Everything I Know About Freedom, I Learned In Prison

They say you can’t form accurate memories until you have the language skills to assign meaning to your experience. I disagree.

We moved to Alaska when I was just a year old. As I grew, I spent the long summer days drawing wildflowers with sharpened crayons, dodging moose poop, and intentionally stepping on mushrooms that exploded into a blast of green smoke.

I remember tensing my muscles, bending my little knees just so, and the feeling of lift off from solid earth to flying over the trees and the houses.

My stomach hollowed out as I swooped low and braced as I swept back towards the clouds, until I heard my mother calling me and I shifted from weightless back to earthbound and ran home.

After dinner, we pulled thick curtains over the windows to block the midnight sun and I fell asleep watching my heartbeat rise and fall under my nightgown.

When school started, I took friends out to a stump on the playground and we lined up and took turns running, jumping, and attempting to launch ourselves into flight, but something had changed. I could no longer get airborne.

Eventually, we got distracted and moved to other things that seemed unrelated. And I would argue that all distractions—swing sets, birthday parties, high school, Monty Python, sex, college, drug dealing—are efforts to recapture our lost freedoms.

In 2003 I was incarcerated for selling ecstasy three years prior, a brief stint into drug dealing that ended in boredom and was followed later by pregnancy.

I was given two years’ time and transported by air to Bryan Federal Prison Camp in Texas — worlds away from my colorful childhood, my real or imagined freedom.

In the most literal way possible I had my freedom taken away. Or at least that’s the story we all agree on around prison. My rights as I think of them — mothering my young son, moving about as I please, phone, internet, privacy, and good food— were unavailable.

In their place were uniformity and arbitrary interpretations of bureaucracy by government employees. My name was replaced with a number. I took on the burden of a stigma that will follow me for life.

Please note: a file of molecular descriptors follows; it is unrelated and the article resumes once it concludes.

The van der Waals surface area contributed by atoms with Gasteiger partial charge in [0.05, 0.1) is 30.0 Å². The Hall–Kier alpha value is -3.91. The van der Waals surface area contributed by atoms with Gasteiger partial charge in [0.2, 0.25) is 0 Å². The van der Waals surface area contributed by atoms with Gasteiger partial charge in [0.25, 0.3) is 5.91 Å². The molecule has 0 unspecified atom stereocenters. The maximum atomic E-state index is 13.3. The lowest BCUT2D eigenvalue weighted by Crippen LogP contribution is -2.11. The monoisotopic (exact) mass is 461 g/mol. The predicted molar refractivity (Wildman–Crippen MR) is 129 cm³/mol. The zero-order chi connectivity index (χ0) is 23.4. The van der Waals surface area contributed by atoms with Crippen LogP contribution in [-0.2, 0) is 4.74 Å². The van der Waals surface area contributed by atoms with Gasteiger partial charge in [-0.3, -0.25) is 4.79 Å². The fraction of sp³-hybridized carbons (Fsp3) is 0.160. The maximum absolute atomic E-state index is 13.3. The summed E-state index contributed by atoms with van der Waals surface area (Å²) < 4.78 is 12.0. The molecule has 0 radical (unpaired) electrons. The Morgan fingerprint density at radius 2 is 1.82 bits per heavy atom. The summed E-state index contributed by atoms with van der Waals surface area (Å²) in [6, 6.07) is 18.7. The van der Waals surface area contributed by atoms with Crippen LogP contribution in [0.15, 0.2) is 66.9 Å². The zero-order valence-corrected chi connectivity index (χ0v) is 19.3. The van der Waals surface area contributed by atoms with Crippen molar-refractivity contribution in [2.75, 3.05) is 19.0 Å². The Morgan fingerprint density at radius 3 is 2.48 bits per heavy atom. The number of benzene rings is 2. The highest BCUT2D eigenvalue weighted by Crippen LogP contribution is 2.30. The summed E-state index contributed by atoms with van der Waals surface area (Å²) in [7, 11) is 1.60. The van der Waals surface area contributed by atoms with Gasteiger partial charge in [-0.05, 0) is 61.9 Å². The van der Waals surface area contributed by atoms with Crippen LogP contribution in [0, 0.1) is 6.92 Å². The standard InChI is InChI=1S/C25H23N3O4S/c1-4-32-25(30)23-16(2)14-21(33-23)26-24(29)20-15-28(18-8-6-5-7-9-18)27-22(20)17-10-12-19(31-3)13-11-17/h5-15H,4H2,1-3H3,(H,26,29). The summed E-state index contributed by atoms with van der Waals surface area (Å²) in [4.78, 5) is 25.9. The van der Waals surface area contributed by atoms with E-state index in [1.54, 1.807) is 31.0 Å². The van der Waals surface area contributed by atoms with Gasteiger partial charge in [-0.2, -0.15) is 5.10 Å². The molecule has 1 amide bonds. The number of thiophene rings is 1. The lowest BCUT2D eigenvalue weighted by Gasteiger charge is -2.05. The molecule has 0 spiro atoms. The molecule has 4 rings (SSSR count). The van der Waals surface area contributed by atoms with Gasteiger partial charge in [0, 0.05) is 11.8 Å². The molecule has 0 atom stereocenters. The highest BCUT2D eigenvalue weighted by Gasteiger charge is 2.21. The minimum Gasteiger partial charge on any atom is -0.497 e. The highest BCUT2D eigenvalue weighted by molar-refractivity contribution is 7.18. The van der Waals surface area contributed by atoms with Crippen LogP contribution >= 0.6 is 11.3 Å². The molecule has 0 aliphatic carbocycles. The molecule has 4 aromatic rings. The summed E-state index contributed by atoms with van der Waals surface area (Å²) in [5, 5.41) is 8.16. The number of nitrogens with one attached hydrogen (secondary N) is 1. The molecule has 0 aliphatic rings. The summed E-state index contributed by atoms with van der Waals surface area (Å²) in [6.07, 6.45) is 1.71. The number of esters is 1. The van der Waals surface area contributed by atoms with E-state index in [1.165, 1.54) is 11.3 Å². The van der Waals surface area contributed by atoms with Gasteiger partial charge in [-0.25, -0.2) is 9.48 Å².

Yet sometimes the best way to fully appreciate something is to live without it. Or better yet, to have to redefine it.

All the ways that people distract and destruct on the outside are easily replicated on the inside. People on the outside, who are supposedly free, are busy creating prisons for themselves, numbing and limiting and avoiding and spiraling.

Freedom is one of those things that are deeply attractive as well as terrifying. Who would we be if we were truly free? Do we even know what it means to be free? I would say no one is ever really free, but there are surprising ways to access moments of it regardless of circumstance.

Between the clarity of the living prison metaphor and my general insolence at being told what to do — no one gets to tell me on what date I will finally be — it became my mission to figure out what it would look like to find freedom in a place where it wasn’t supposed to be found.

I figured if I could tense my muscles just so, like I did as a child — if I could redefine what it meant to be free — then I could ascend into a different viewpoint.

In prison, I had to bump up against my own frailty, despair, and regret. Disconnect sidled into the layers of grief.

It was a long time to go without being touched. It was painful to accept that I didn’t end up in that place by accident, that I was no better or worse than anyone there.

There was no way of escaping the scariest parts, the things I hide out of fear that I might be unlovable. Hard as it was, the effort paid off. But not because of books, or writing, or yoga, or therapy, or endless games of Scrabble.

While those things helped, the freedom I found, despite incarceration, came from that hard surrender of accepting my situation, and from refusing to accept the blind storyline around it— the one responsible for allotting parcels of a particular brand of freedom.

In accepting that I was there to stay until my outdate, and that the responsibility for that was on me, I saw that I had the option to decide whether to do that time angry and afraid, or to relax, and even allow myself to laugh or be appreciative for the things that were still good. This is a freedom nobody could take away.

Long after prison, I still succumb to distractions that don’t work. I’m still me, flawed and fearful. I still hope that the next thing, job, pair of sexy boots, relationship, might somehow liberate me from the heaviness of adult responsibility.

But I am clearer for getting cracked wide open, and mostly remember that the only real freedom is to breathe, to surrender, to choose grace, kindness, love.

It’s the best I can do for me, and the best gift I can give my son, who has had to engage in a far more sophisticated conversation about justice than most people. He deserves to know this ever accessible kind of freedom.

I won’t pretend it’s easy, or that these moments are delivered in shiny packages. Humanity is sweat and blood and tears. But I am so grateful to know that no matter what is happening, whether I am feeling my successful best or am tenderly navigating another loss, freedom is an option.

We are made entirely of cells and stories, and these two things are inseparable. We are always free to choose the best versions of our experiences, to live while we are here.

 

Image credit: FourTreesPhotography on Etsy

About the Author

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Meg Worden is a writer and Health Coach in Portland, Oregon. She has been published in a variety of places online and in print, and is currently shopping her memoir project about the two years she spent in federal prison. Find her at megworden.com, or on Twitter @megworden.

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